As of late there has been much speculation on how to fix our student loan debt crisis. Some have come to the conclusion that having a massive and collective student loan debt default movement is the answer to fixing our problem.
But those who oppose believe that a movement like this would not be a successful endeavor because no one would actually make the decision to default seeing as the consequences that arise afterwards are too harsh.
As mentioned previously student loan debts are the hardest loans to get rid of and if you decide to default there so many factors that could worsen your situation. One of the biggest and most intense repercussions is that the moment you default your pending balance is due all at once instantly. A burden you were so hopefully trying to get rid of all of a sudden comes knocking at your door at full force seemingly all the more worse and frightening.
A commenter on the NY Times, a “divorced mother of three in the late 1980’s”, defaulted on her loans and this is what she said regarding her experience in defaulting, “With default, penalties and interest continue to accrue; collection agencies hounded me relentlessly. I have never fully recovered. My debt is now over $25000 with penalties and interest.”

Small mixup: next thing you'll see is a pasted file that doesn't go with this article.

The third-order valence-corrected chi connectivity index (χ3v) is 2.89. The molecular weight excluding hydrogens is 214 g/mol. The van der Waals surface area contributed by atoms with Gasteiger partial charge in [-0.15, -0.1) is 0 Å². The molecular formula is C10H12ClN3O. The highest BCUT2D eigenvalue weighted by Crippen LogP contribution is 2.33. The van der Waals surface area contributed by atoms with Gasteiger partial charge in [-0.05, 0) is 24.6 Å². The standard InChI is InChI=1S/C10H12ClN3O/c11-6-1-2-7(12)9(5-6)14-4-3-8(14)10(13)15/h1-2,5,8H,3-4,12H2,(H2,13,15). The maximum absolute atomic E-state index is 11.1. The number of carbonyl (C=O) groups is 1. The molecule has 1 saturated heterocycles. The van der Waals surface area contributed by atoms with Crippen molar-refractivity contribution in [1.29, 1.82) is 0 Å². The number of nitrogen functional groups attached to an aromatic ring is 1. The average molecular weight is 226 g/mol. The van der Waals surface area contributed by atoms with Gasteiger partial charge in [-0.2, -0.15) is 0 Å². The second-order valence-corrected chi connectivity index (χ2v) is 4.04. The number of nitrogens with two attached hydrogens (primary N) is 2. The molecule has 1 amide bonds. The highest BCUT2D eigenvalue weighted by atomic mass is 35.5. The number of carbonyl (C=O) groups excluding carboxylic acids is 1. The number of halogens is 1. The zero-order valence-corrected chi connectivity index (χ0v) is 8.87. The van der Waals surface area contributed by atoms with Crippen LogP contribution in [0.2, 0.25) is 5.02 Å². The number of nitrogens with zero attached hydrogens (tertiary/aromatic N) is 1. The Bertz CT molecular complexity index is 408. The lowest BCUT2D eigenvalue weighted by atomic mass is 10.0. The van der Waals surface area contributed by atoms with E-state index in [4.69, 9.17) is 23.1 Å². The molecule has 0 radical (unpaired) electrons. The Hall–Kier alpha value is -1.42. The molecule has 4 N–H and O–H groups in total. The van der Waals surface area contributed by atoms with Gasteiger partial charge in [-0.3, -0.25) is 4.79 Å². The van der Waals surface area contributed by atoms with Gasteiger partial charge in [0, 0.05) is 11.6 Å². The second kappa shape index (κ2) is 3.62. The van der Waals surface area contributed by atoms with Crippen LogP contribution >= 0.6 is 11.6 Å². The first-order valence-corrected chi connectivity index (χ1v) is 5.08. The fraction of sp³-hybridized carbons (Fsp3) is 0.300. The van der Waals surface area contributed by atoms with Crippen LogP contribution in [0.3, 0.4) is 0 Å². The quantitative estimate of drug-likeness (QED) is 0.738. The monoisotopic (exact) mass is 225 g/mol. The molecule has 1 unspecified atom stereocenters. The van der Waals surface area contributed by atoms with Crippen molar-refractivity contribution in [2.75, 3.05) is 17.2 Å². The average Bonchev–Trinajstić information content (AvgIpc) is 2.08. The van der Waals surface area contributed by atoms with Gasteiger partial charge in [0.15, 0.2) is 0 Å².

The moment your account goes into default you completely lose the privilege to be a part of any sort of payment plans, and to receive financial aid in the future. I’m not sure what’s worse if the fact that interest rates continue to pile up during default or that you run the risk of having a percentage of your paycheck withheld so that it then be distributed to your outstanding debt balance.
As a commenter on the website Quora said, “ Defaulting on student loans is emotionally draining — nobody wants to be characterized as a deadbeat.” The onset of new problems that arise when you default also affect your emotional state in the sense that your stress isn’t alleviated but instead intensified with the new repercussions that come with defaulting.
Those who oppose believe that the situation that defaulting your loans places you in is a much worse state to be in than if you didn’t default and that is why a massive movement of student debtors would never actually happen; people are all too aware of what happens if you do.